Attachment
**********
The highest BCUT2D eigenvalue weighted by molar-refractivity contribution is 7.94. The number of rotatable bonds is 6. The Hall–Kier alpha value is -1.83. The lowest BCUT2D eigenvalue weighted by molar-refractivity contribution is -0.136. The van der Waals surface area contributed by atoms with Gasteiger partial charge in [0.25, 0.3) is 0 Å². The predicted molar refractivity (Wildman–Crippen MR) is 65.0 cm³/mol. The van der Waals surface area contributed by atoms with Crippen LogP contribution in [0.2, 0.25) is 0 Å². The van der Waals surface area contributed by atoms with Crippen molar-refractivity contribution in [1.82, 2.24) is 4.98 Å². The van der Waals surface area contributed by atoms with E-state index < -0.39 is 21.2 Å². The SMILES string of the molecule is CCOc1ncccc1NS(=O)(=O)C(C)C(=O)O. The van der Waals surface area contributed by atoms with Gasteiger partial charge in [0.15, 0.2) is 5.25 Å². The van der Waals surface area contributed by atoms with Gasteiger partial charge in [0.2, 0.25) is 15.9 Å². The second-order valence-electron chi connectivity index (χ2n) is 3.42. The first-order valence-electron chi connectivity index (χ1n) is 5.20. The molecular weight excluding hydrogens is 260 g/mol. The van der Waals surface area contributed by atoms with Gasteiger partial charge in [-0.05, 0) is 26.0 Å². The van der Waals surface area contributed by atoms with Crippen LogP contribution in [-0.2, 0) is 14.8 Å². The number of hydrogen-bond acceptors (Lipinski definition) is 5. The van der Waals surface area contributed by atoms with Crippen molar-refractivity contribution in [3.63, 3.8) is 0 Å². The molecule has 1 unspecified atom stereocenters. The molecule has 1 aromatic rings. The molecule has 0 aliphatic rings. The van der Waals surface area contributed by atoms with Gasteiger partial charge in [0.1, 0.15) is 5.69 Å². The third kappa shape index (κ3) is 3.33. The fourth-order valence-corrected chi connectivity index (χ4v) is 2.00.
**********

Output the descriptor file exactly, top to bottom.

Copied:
The highest BCUT2D eigenvalue weighted by molar-refractivity contribution is 7.94. The number of rotatable bonds is 6. The Hall–Kier alpha value is -1.83. The lowest BCUT2D eigenvalue weighted by molar-refractivity contribution is -0.136. The van der Waals surface area contributed by atoms with Gasteiger partial charge in [0.25, 0.3) is 0 Å². The predicted molar refractivity (Wildman–Crippen MR) is 65.0 cm³/mol. The van der Waals surface area contributed by atoms with Crippen LogP contribution in [0.2, 0.25) is 0 Å². The van der Waals surface area contributed by atoms with Crippen molar-refractivity contribution in [1.82, 2.24) is 4.98 Å². The van der Waals surface area contributed by atoms with E-state index < -0.39 is 21.2 Å². The SMILES string of the molecule is CCOc1ncccc1NS(=O)(=O)C(C)C(=O)O. The van der Waals surface area contributed by atoms with Gasteiger partial charge in [0.15, 0.2) is 5.25 Å². The van der Waals surface area contributed by atoms with Gasteiger partial charge in [0.2, 0.25) is 15.9 Å². The second-order valence-electron chi connectivity index (χ2n) is 3.42. The first-order valence-electron chi connectivity index (χ1n) is 5.20. The molecular weight excluding hydrogens is 260 g/mol. The van der Waals surface area contributed by atoms with Gasteiger partial charge in [-0.05, 0) is 26.0 Å². The van der Waals surface area contributed by atoms with Crippen LogP contribution in [-0.2, 0) is 14.8 Å². The number of hydrogen-bond acceptors (Lipinski definition) is 5. The van der Waals surface area contributed by atoms with Crippen molar-refractivity contribution in [3.63, 3.8) is 0 Å². The molecule has 1 unspecified atom stereocenters. The molecule has 1 aromatic rings. The molecule has 0 aliphatic rings. The van der Waals surface area contributed by atoms with Gasteiger partial charge in [0.1, 0.15) is 5.69 Å². The third kappa shape index (κ3) is 3.33. The fourth-order valence-corrected chi connectivity index (χ4v) is 2.00.